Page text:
By Anyother Name (Ladies)

This category is devoted to books that feature a ladie's name in the title. It is an ongoing list as there are many such books.

Astrid & Veronika by Linda Olsson

I really liked this book about a relationship that develops between two lonely women who briefly live as neighbors...it is inevitably sad, but really nicely done.

Mary Anne by Daphne du Maurier

What a delight to find a book by this author that I had yet to read. It is based on the true story of one of du Maurier's own distant relatives. It is not Rebecca but then nothing ever truly is...but still reading time very well spent.

Cassandra at the Wedding by Dorothy Baker

I had seen this book mentioned several times on Bookish Twitter and as I was collecting titles for this category at the time--it seemed a perfect fit. My mistake was thinking it would be about a girl named Cassandra going to a wedding--when in fact there barely is a wedding. Instead of a light hearted wedding themed book it is more of a deep soul searching read with more heavy themes. It was reading time well spent-- if a little darker than I had hoped.

Elizabeth and Her German Garden by Marie Annette Beauchamp

Marie Beauchamp is the birth name of the writhe Elizabeth von Arnim, whose is most famous for writing The Enchanted April. I loved that book and wanted to read more works by the author and this a book often mentioned on Bookish Twitter. It is okay-it took me a long while to get through it-I just couldn't quite get in sync with the sentiments of the semi-autobiographical main character. t told in the format of journal entries and does dual duties category wise.

Ella Minnow Pea by Mark Dunn

Another book I really enjoyed, set on an island, where through some quirk in the universe letters of the alphabet keep disappearing--I really hope I kept this one because writing this blurb a couple of years later makes me want to read it again.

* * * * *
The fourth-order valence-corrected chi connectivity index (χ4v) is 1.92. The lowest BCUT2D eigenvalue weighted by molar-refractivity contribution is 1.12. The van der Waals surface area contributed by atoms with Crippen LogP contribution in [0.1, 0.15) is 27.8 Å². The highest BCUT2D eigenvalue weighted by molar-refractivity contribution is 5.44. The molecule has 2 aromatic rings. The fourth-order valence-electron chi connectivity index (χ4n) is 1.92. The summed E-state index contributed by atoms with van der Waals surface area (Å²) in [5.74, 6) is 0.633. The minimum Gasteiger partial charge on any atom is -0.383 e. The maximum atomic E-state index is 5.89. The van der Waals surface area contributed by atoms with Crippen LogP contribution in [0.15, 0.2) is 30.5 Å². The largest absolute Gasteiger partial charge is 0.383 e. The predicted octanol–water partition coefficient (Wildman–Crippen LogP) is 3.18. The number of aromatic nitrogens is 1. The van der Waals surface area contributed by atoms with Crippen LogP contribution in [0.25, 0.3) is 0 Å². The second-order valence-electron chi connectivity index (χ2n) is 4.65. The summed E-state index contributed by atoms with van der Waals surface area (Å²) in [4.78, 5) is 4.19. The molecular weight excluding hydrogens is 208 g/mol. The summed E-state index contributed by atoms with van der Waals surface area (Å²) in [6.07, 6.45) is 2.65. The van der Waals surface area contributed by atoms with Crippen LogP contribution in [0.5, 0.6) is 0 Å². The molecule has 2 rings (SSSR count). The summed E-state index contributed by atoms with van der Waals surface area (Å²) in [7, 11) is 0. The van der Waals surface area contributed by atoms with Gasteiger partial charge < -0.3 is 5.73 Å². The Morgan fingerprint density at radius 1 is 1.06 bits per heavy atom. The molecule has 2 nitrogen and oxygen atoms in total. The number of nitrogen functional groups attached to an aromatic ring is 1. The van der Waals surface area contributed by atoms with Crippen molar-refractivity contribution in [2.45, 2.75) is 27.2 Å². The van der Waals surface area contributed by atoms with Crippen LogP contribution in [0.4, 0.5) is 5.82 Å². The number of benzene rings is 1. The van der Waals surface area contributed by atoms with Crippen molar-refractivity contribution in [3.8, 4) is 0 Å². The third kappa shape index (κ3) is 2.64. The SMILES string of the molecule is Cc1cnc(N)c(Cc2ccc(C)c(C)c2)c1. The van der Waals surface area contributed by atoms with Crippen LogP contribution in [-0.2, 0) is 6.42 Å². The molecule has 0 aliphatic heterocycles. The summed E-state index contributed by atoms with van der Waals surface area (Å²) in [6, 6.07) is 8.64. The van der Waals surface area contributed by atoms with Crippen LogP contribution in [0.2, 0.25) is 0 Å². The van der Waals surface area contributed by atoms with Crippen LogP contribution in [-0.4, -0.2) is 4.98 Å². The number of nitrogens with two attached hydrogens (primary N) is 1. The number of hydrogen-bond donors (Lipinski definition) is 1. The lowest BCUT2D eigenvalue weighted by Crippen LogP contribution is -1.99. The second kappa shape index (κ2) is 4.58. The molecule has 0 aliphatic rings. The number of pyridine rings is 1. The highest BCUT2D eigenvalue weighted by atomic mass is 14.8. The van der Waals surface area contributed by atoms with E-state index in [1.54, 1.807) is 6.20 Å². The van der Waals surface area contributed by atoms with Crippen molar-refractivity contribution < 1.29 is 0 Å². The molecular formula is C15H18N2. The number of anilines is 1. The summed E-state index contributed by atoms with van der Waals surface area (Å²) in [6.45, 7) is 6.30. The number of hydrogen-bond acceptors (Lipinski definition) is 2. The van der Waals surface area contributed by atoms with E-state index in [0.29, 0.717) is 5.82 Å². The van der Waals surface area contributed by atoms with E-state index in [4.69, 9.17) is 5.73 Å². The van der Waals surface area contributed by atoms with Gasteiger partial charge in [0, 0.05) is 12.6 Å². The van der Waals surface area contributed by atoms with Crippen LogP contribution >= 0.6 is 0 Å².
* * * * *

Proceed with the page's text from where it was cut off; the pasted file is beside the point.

My Dark Vanessa by Kate Elizabeth Russell

I have never been a fan of abusive relationships protrayed as love stories. Jane Eyre and Wuthering Heights being horrifying examples. I have never been a fan of older men writing out their "fictional" fantasies about their attraction to young girls. I will never read Lolita (even though it would be a perfect fit for this category). There is an abundance of "great" literature that glorifies the abuse of women and young girls by claiming  them to be romantic but tragic love stories. But I digress...

The Night Olivia Fell by Christina McDonald

This is the second book I have read by Ms. McDonald and this one is in fact her first novel. She improves as a writer with each book. This is not as deep and introspective of a read but more of a page turner and it certainly kept me enthralled even though the plot relied on some cliches that today are quite over used.

Hi! I'm Debbie. Here at Categorically Well-Read I give an extra layer to the reading life. Learn more about me, check out my current category of books, submit your own suggestion, or check out my latest post.